Economy 2 MIN READ

Gold listless as traders avoid big bets ahead of Fed decision

July 26, 2023By Reuters

Gold struggled for momentum on Wednesday as traders refrained from making big bets ahead of the US Federal Reserve’s policy decision later in the day.

Spot gold held steady at USD 1,963.99 per ounce by 0546 GMT, while US gold futures were up 0.1% to USD 1,965.20.

“Broader markets are looking for an extended rate pause through the rest of the year, while Fed officials could push back by leaving the door open for one more hike in September or November,” said Yeap Jun Rong, a market strategist at IG.

While most traders see rates holding in the 5.25%-5.5% range in 2023, 35% see a chance for another 25 basis point hike in November, according to CME’s Fedwatch tool.

Gold is highly sensitive to rising interest rates as they increase the opportunity cost of holding non-yielding bullion.

However, “over the medium term, the yellow metal could still retain its upward trend, given that we are in the final phase of the Fed’s tightening cycle,” Yeap said.

The dollar and US Treasury yields were close to their two-week highs from Tuesday, weighing on zero-interest-bearing gold.

Along with policy guidance from the European Central Bank, traders also await second-quarter U.S. GDP data due on Thursday. The US economy was expected to have risen 1.8% during April-June compared to a 2% rise in the first quarter.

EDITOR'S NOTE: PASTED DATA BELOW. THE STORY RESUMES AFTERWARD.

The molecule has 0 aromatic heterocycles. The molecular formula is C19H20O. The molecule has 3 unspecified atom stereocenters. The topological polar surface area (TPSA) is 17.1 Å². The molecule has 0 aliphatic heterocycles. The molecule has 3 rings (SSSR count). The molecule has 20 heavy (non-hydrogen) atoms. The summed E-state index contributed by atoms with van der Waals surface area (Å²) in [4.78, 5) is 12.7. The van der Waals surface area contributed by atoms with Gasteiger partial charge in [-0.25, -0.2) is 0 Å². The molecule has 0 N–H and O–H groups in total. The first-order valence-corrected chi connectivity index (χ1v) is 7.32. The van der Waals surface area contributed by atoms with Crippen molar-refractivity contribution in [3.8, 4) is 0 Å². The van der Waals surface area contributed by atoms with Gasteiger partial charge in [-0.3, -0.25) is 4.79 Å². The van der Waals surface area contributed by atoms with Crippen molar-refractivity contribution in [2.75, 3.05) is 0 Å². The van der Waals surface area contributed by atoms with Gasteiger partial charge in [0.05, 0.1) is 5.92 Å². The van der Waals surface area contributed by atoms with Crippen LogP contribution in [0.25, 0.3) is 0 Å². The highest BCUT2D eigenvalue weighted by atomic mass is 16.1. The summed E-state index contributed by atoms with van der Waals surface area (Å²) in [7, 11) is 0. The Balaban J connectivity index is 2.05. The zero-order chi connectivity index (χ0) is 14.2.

Markets will also keep an eye out for the June personal consumption expenditures (PCE) print due on Friday. Core PCE, the Fed’s preferred inflation gauge, was estimated to have climbed 0.2% in June compared to a 0.3% rise in May.

In Asia, business sentiment in Japan picked up in July, ahead of the Bank of Japan’s meeting on Friday. As per the International Monetary Fund, the bank should start preparing for future
monetary tightening. 

Among other metals, spot silver fell 0.4% to USD 24.60 per ounce, platinum rose 0.1% to USD 965.99 while palladium was little changed at USD 1,283.89.

(Reporting by Seher Dareen in Bengaluru; Editing by Sherry Jacob-Phillips, Subhranshu Sahu and Sonia Cheema)

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